Bill-clapping furiously, a large prehistoric-looking shape glides smoothly over trees on long black and white wings.
It joins a flock of 17 White Storks circling the Kent and Sussex countryside. The White Stork, for years a staple on chimneypots and nest platforms in France, Germany and Spain, is back in Britain.
On Monday May 6 the White Stork re-established itself as a UK breeding species when a pair of the birds traditionally associated with human birth produced young of their own. Three White Stork chicks hatched in an oak tree nest on the Knepp Estate in West Sussex, eventually becoming the first of their kind to fledge successfully here for 606 years.
Wild Things: A rediscovery of nature
Thirty storks imported from Warsaw Zoo formed the Knepp stock in 2016 and four years later have produced six young altogether.
This latest triumph for a bold, pioneering experiment proved the gamble taken by Knepp Estate owners Charlie Burrell and wife Isabella Tree had paid off. In 2000 they abandoned loss-making farming, sold machinery and livestock and allowed 3,500 acres to go wild. They returned the farm to nature and called it Wilding, introducing Exmoor ponies, Tamworth pigs, English Longhorn cattle and deer.
River restoration, pond creation and soil improvement followed and scrub and weeds were allowed to grow. At a meeting to explain their intentions some neighbouring farmers were incredulous, some sceptical and some openly hostile. Government quangos approached for loans wavered and prevaricated.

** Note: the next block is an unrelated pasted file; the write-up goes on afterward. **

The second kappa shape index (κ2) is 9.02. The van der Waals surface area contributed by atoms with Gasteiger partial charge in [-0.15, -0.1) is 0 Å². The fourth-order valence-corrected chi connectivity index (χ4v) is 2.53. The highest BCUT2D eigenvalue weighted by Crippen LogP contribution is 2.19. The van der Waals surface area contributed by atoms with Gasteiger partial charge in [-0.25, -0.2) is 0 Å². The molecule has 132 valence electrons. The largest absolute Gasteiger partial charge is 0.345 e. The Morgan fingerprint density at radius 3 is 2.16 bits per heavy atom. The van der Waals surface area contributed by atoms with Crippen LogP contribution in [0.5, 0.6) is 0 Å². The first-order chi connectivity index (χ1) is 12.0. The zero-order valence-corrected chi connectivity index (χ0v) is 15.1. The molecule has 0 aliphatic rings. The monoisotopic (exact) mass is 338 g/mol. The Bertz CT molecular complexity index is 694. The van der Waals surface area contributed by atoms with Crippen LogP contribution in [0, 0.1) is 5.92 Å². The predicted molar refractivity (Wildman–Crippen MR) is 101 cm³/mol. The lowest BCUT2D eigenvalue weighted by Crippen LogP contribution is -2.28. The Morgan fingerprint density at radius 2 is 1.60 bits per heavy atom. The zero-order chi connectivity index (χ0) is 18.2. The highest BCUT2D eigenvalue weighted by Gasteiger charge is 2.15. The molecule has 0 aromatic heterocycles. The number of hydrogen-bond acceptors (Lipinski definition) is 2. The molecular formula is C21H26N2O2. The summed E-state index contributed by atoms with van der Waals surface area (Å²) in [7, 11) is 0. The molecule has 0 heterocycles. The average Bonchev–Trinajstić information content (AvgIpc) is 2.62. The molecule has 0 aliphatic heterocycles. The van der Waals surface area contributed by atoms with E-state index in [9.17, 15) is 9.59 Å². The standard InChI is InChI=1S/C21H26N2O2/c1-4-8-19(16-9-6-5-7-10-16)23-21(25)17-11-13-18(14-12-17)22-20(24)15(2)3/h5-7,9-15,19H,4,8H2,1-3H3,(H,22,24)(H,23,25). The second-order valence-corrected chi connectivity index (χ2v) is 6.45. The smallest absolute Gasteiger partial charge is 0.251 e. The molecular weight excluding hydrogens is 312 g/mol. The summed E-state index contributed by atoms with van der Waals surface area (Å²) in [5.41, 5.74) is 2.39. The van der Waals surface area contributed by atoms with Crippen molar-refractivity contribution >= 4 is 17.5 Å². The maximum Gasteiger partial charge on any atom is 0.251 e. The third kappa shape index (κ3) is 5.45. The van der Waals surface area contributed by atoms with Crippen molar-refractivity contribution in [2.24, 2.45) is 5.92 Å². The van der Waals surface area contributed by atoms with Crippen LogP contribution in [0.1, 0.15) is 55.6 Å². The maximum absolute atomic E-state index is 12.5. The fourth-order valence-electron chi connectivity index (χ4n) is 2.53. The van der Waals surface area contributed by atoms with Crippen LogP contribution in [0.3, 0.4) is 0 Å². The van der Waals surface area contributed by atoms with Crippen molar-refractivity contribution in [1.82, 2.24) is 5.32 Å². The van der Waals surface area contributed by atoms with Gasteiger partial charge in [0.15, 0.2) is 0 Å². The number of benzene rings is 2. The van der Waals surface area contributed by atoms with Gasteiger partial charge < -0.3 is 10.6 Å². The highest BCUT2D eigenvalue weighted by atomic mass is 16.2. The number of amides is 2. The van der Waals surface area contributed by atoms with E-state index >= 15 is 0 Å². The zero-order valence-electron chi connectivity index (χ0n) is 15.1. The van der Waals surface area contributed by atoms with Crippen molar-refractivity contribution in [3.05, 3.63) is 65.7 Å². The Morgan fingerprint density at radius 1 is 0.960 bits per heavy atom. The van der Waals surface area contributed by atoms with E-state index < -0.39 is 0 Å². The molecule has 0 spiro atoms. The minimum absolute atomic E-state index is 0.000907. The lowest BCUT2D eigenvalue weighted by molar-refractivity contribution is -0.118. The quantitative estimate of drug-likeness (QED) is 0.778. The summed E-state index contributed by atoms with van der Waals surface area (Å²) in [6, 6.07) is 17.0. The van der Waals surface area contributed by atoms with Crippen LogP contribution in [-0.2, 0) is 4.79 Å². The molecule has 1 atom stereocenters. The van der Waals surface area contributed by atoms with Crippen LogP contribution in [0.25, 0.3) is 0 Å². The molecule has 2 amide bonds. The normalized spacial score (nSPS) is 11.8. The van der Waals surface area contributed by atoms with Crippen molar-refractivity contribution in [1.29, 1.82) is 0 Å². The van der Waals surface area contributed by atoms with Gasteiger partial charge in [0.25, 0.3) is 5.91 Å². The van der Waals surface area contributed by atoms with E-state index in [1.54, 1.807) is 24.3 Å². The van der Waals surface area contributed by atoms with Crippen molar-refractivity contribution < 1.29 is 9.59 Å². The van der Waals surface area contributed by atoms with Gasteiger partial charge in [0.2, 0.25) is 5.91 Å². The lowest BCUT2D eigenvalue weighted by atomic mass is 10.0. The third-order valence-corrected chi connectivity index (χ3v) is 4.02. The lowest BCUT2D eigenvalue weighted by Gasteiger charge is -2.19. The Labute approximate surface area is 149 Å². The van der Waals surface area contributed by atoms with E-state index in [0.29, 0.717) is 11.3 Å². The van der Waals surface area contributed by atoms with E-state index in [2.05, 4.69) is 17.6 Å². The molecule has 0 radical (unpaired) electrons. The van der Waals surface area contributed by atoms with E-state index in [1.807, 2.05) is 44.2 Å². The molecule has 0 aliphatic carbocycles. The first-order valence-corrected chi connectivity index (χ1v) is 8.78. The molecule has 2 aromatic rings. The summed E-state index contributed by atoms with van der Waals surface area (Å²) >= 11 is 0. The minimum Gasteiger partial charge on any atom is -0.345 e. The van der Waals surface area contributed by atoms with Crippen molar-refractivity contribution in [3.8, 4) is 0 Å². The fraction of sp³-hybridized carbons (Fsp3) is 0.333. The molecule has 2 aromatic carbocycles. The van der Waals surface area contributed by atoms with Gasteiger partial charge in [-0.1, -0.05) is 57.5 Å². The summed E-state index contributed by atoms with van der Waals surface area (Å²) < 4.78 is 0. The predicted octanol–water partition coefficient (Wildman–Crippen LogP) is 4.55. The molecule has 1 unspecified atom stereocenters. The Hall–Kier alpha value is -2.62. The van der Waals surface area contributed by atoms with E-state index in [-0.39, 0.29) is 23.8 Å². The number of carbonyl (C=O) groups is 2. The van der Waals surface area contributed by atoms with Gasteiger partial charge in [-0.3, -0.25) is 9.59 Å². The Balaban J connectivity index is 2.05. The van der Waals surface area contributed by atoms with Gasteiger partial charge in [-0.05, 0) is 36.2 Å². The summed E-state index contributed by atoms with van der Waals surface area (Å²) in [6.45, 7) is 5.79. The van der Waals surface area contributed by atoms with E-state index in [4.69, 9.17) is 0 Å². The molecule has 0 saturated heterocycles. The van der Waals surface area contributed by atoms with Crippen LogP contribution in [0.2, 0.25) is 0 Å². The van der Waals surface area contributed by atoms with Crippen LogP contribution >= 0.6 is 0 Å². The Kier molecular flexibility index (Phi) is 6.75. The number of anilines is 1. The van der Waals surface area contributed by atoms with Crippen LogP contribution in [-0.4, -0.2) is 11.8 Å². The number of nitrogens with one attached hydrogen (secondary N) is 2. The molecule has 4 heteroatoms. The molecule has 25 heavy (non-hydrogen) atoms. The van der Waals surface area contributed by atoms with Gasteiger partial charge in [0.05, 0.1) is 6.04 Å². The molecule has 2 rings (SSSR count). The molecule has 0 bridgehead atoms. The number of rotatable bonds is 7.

But no one could ignore results. Knepp developed the largest populations of rareTurtle Doves and Purple Emperor butterflies in the UK. Skylarks, Woodlarks, Lesser Redpolls, Peregrine Falcons and Ravens all breed. Red-listed Nightingale pairs reached 34 while all five British owls are resident, along with record numbers of moths and 13 of the UK’s 17 bat species. Future plans include Beaver introduction.
Wild Things: A rich and diverse ecosystem under threat
Grants were finally received while visitors, produce sales and renting outbuildings to light industry create steady income for the couple in a model for other struggling farmers.
How this brave pair transformed their ailing farm into an award-winning nature haven is recounted by Isabella in a gripping, prizewinning book which should be read by every nature lover and farmer.
She invites more farmers to follow their example, claiming too many farms produce surplus food with much of it wasted.
Wilding by Isabella Tree is published by Picador price £9.99 paperback.